What a difference health insurance makes. When first interviewed in 2013, fully 86 percent of the uninsured said it was difficult to afford health care. It was their top financial concern. Among those who had gained health insurance by 2015, only 49 percent still felt this way, and health care costs now ranked 4th as a financial concern after rent/mortgage, utilities, and gasoline. Among those who were still uninsured in 2015, paying for health care continued to be their number-one financial concern, a problem for 85 percent.
Who remains uninsured two years after the rollout of the ACA? Fully 70 percent of the still-uninsured are Hispanic. Among them, 58 percent are undocumented immigrants and ineligible for coverage. Many Hispanics who are eligible but still uninsured say they’re afraid to sign up because it might draw attention to a family member’s immigration status.
More Renters in Single-Family Homes
“The recent growth of single-family rentals is unprecedented,” reports the Joint Center for Housing Studies in its report, The State of the Nation’s Housing 2015
According to data from the American Housing Survey, the number of renters who live in a single-family house grew 30 percent between 2007 and 2013. That’s twice as fast as the growth in renter households overall and far surpasses the 8 percent increase in the number of renters who live in multi-family buildings. Here is the number of renter-occupied households by type of housing unit in 2013 and the percent change in the number since 2007…
Renter-occupied housing, 2013 (and % change 2007-13)
Total renter-occupied housing units: 40,201,000 (15%)
Single-family homes: 14,222,000 (30%)
Multi-family buildings: 24,420,000 (8%)
Mobile homes: 1,559,000 (4%)
Peak Transportation Spending
Has household spending on transportation peaked? It looks that way, according to a Demo Memo analysis of the Bureau of Labor Statistics Consumer Expenditure Surveys. The average household devoted 17.0 percent of its budget to transportation in 2014. While this is more than the Great Recession low of 15.6 percent in 2008 (the smallest since the early 1960s), it remains well below the 19-plus percent of the early 2000s.
Transportation is our second biggest expense. In 2014, the average household devoted $9,073 to transportation, most of it for vehicles and gasoline. The evolution of this major household expense has been documented by the Bureau of Labor Statistics’ consumer expenditure surveys. In the earliest, taken in 1901 and 1918-19, there was no separate spending category for transportation, so minor was the expense. As cars became common, transportation became a category. In 1934-36, transportation consumed 8 percent of average household spending. At the time, 40 percent of households owned a vehicle. The figure climbed over the decades, peaking in 2008 at 89 percent. In 2014, a smaller 87 percent of households owned or leased a vehicle. The average number of vehicles per household was 1.9, down from 2.0 as recently as 2009.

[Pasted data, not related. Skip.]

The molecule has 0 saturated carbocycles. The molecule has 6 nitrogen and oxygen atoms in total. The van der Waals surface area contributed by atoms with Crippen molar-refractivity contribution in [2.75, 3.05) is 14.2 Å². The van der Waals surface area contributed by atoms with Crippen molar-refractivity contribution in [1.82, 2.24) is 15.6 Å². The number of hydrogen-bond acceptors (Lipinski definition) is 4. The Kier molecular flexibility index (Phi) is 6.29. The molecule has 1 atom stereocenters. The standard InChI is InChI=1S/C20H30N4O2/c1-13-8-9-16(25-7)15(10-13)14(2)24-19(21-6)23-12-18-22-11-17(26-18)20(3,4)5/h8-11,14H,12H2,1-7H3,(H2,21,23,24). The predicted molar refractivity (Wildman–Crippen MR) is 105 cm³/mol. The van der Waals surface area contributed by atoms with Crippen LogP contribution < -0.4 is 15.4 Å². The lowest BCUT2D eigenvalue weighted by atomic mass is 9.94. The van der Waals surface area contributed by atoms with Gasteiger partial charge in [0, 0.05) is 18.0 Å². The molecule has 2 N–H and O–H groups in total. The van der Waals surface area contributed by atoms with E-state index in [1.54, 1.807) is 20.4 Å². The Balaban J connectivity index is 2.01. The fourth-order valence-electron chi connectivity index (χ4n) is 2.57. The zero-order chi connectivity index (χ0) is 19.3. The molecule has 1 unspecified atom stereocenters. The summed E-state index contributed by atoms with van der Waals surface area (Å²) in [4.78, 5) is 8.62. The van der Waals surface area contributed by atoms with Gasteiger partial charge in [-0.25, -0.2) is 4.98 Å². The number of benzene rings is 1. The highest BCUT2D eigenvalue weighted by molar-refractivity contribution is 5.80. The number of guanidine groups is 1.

With households holding on to their vehicles longer (the average age of light vehicles is now 11.4 years, up from 9.1 in 2000), greater fuel efficiency, increased urbanization, and the rise of ride sharing services, it looks like peak transportation spending may be in our rear view mirror.
A Decline in Commuting to Work by Automobile
The percentage of American workers who commute by automobile is on the decline, peaking at 87.9 percent in 2000 and falling to 85.8 percent by 2013, reports the Census Bureau. Much of the decline in automobile commuting is due to less carpooling. The percentage of workers who carpool fell to its lowest point in 2013–9.4 percent, and less than half of the 19.7 percent of 1980. But the percentage of workers who drive alone to work alone has also fallen (very) slightly in recent years–from the all-time high of 76.6 percent in 2010 to 76.4 percent in 2013.
Percentage of workers who drive alone to work
2013: 76.4%
2010: 76.6%
2000: 75.7%
1990: 73.2%
1980: 64.4%
Walking/Bicycling as Transportation
On an average day, only 10 percent of Americans walk or bicycle as transportation, according to an analysis by the Centers for Disease Control–meaning they walk or bicycle not for exercise but to get from point A to point B. Although urban populations have been growing in recent years, the percentage who walk or bicycle as transportation has fallen slightly over the past decade–from 11.8 percent in 2003 to 10.3 percent in 2012, according to the CDC analysis of the American Time Use Survey. Younger adults are most likely to walk or bicycle as transportation on an average day. Here are the 2012 stats by age…